This article originally appeared on VICE US.
Bioluminescence, or the ability of life to emit light, appears in the transient eruptions of fireflies, the auroral glow of ocean plankton and the strangely bright lures of predatory animals. However, plants have never evolved into bioluminescence in nature, although scientists have tried to the engineers to shine for many decades.
Now, a team of researchers has made a breakthrough on this front by creating “brilliant plants that are at least an order of magnitude brighter than what had been achieved before,” according to a study published Monday in Biotechnology of nature.
Tobacco plants, injected with DNA from bioluminescent fungi, emitted more than a billion photons per minute, reaching a “self-sustaining luminescence that is visible to the naked eye,” the authors said. study.
The plants were developed by a team of scientists in collaboration with Planta LLC, a biotechnology startup based in Moscow, Russia, which seeks to market brilliant plants. While plants have already been modified to emit light using bioluminescent bacteria, the new study reveals the brightest genetically modified plants to date.
Tobacco plants were able to reach such a high potency (metaphorically) thanks to caffeic acid, which was recently identified as the central molecular light-emitting engine in the bioluminescent group of Neonothopanus mushroom. Since caffeic acid is also present in all plants, the team decided to introduce this fungal DNA into the genomes of tobacco plants to see if its light-emitting pathways would be reproduced in a botanical host.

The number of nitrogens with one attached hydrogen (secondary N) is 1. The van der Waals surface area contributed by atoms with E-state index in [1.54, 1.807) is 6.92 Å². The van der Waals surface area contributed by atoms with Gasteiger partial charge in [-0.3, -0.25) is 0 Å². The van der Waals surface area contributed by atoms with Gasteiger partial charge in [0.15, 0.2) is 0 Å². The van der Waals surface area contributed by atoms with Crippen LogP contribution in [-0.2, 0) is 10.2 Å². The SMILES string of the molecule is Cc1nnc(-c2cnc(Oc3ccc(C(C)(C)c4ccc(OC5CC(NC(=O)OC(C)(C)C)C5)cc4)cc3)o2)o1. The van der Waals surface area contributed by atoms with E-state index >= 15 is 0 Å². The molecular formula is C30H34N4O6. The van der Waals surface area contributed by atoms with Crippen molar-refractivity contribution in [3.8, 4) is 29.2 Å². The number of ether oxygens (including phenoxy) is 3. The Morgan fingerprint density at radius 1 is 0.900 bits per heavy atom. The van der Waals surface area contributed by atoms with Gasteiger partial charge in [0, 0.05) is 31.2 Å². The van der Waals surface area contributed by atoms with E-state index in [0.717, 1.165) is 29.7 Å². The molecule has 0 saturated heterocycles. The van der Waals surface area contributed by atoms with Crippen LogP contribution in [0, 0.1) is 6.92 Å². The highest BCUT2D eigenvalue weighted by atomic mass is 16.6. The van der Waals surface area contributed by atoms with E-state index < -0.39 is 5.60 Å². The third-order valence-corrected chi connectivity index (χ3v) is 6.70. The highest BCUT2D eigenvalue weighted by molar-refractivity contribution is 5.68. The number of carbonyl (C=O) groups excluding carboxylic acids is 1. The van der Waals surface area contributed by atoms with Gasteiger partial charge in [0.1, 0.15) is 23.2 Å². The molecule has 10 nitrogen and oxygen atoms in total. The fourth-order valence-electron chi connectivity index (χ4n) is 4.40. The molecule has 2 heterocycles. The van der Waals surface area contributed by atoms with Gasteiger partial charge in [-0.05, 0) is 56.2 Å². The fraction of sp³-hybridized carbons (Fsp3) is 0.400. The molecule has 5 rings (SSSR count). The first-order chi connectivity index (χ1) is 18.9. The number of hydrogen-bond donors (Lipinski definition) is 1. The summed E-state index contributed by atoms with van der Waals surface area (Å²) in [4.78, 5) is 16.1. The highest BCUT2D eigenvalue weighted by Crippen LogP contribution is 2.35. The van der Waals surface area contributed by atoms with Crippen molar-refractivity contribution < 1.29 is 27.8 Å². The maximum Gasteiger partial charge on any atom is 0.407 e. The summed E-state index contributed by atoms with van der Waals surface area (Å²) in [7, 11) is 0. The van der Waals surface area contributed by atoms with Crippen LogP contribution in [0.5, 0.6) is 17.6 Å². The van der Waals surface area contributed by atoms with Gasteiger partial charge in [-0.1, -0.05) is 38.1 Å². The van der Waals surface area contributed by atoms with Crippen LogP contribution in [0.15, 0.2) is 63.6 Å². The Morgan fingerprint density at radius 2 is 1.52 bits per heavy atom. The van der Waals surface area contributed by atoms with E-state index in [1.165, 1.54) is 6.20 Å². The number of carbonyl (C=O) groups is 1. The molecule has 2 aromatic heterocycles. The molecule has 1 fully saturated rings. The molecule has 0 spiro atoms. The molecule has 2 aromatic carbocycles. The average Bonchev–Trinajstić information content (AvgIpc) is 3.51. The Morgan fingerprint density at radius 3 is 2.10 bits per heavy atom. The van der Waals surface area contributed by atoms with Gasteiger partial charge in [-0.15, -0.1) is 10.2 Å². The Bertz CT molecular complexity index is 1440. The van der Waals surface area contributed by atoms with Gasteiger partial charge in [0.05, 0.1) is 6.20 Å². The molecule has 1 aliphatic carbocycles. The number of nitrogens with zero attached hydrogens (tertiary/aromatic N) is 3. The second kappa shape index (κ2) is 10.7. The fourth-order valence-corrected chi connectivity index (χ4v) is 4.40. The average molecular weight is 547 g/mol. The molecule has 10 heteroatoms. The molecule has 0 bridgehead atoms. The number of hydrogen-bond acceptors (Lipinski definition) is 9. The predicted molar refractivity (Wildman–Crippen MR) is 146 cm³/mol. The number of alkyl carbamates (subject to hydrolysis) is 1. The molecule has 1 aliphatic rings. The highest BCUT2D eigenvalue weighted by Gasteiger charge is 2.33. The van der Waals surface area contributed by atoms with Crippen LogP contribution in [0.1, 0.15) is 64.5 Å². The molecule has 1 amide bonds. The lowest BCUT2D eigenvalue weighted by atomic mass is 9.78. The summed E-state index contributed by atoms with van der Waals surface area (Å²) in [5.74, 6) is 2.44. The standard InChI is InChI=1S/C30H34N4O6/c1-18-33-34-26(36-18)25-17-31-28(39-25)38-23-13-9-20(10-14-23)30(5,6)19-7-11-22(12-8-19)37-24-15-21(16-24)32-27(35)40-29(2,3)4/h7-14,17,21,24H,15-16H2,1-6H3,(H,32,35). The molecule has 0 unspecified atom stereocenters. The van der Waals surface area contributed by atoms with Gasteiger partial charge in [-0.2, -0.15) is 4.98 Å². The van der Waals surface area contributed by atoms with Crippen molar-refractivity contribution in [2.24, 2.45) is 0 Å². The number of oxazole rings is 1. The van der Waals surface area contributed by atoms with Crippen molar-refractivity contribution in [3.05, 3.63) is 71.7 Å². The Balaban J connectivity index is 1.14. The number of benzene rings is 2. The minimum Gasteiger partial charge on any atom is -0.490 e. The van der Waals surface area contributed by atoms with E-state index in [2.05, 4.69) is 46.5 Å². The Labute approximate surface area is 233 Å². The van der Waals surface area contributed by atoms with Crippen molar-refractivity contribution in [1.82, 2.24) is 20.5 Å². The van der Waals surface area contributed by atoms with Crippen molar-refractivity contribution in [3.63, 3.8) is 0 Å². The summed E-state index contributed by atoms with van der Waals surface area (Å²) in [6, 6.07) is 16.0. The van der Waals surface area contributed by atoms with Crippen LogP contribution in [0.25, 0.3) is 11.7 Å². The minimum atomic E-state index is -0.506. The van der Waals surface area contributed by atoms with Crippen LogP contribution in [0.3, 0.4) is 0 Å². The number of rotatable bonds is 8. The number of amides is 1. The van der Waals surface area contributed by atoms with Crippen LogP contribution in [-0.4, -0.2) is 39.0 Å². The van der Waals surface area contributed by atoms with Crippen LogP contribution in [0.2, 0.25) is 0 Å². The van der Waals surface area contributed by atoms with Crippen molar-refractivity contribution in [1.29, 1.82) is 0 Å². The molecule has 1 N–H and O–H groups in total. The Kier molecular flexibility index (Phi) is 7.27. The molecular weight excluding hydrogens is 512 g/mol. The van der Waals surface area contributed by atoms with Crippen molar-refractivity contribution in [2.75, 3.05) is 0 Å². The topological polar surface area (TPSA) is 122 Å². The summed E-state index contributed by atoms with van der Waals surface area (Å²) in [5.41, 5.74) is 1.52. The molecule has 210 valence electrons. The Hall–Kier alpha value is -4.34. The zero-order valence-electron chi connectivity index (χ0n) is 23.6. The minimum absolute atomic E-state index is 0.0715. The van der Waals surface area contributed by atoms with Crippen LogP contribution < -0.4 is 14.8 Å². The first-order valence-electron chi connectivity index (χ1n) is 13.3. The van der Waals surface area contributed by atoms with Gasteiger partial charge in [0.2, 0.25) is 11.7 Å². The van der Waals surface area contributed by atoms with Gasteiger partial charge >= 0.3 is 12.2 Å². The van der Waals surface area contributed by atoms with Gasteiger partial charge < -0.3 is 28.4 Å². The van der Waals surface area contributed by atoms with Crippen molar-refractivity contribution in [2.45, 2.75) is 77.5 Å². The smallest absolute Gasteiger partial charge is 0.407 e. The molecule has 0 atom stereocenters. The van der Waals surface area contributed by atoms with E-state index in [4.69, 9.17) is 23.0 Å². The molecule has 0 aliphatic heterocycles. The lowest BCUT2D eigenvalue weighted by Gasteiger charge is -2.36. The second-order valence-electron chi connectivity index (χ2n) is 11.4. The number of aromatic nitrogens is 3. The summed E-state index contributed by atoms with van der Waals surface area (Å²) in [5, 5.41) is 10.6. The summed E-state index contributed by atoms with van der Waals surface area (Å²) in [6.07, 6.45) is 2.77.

The technique has resulted in bright “autoluminescent” plants that are capable of producing their own light at each stage of their life cycle. Not only did the fungal DNA eclipse the plants by their precursors, but it also literally illuminated the internal processes occurring inside these leafy species.
“As the plants have grown, the luminescence has increased in the transition zone between the root and the stem,” said the researchers in the study. “The young shoots were brighter at the terminal and axillary buds and at the top of the stem; older parts of the shoot have faded as the plants mature. “
Likewise, the aging of the leaves has diminished due to the reduction in the caffeic acid content, although “some leaves exhibited waves of intense light emission during the last stages of senescence”, explained l ‘team.
The team used tobacco plants because they grow quickly and are well studied, but in principle the same technique could light up popular household flowers such as periwinkle, petunia and rose.
Breathtaking visions of bioluminescent plants have become popular in science fiction and fantasy, but it may not take too long to plant bright greens in your own garden.